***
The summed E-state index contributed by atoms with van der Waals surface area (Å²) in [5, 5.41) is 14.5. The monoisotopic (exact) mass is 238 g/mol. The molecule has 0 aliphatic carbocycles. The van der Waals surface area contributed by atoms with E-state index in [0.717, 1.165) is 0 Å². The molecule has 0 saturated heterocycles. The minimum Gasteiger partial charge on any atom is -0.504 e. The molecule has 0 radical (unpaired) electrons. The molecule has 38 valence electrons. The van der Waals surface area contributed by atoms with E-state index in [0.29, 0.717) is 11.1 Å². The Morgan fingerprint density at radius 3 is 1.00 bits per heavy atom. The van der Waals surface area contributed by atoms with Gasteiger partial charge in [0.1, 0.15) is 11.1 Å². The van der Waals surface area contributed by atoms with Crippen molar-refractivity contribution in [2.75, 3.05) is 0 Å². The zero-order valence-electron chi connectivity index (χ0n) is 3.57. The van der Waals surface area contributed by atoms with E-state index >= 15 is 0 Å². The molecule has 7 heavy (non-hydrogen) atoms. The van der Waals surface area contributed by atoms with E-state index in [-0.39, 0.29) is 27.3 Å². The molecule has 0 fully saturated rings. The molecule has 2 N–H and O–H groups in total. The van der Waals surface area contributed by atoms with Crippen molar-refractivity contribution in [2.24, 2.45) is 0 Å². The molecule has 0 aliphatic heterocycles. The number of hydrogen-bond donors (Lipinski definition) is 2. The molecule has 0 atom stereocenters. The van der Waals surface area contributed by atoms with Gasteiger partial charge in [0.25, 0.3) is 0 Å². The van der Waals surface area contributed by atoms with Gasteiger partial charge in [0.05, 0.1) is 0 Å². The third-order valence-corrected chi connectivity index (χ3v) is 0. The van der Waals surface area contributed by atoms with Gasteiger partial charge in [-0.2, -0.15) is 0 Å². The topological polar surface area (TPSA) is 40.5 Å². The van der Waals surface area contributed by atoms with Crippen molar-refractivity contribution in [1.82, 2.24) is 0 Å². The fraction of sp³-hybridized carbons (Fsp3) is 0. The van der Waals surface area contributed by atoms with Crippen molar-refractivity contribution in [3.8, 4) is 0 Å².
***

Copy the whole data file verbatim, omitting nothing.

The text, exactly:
The summed E-state index contributed by atoms with van der Waals surface area (Å²) in [5, 5.41) is 14.5. The monoisotopic (exact) mass is 238 g/mol. The molecule has 0 aliphatic carbocycles. The van der Waals surface area contributed by atoms with E-state index in [0.717, 1.165) is 0 Å². The molecule has 0 saturated heterocycles. The minimum Gasteiger partial charge on any atom is -0.504 e. The molecule has 0 radical (unpaired) electrons. The molecule has 38 valence electrons. The van der Waals surface area contributed by atoms with E-state index in [0.29, 0.717) is 11.1 Å². The Morgan fingerprint density at radius 3 is 1.00 bits per heavy atom. The van der Waals surface area contributed by atoms with Gasteiger partial charge in [0.1, 0.15) is 11.1 Å². The van der Waals surface area contributed by atoms with Crippen molar-refractivity contribution in [2.75, 3.05) is 0 Å². The zero-order valence-electron chi connectivity index (χ0n) is 3.57. The van der Waals surface area contributed by atoms with E-state index >= 15 is 0 Å². The molecule has 7 heavy (non-hydrogen) atoms. The van der Waals surface area contributed by atoms with E-state index in [-0.39, 0.29) is 27.3 Å². The molecule has 0 fully saturated rings. The molecule has 2 N–H and O–H groups in total. The van der Waals surface area contributed by atoms with Crippen molar-refractivity contribution in [2.24, 2.45) is 0 Å². The molecule has 0 aliphatic heterocycles. The number of hydrogen-bond donors (Lipinski definition) is 2. The molecule has 0 atom stereocenters. The van der Waals surface area contributed by atoms with Gasteiger partial charge in [0.25, 0.3) is 0 Å². The van der Waals surface area contributed by atoms with Gasteiger partial charge in [0.05, 0.1) is 0 Å². The third-order valence-corrected chi connectivity index (χ3v) is 0. The van der Waals surface area contributed by atoms with Gasteiger partial charge in [-0.2, -0.15) is 0 Å². The topological polar surface area (TPSA) is 40.5 Å². The van der Waals surface area contributed by atoms with Crippen molar-refractivity contribution in [1.82, 2.24) is 0 Å². The fraction of sp³-hybridized carbons (Fsp3) is 0. The van der Waals surface area contributed by atoms with Crippen molar-refractivity contribution in [3.8, 4) is 0 Å².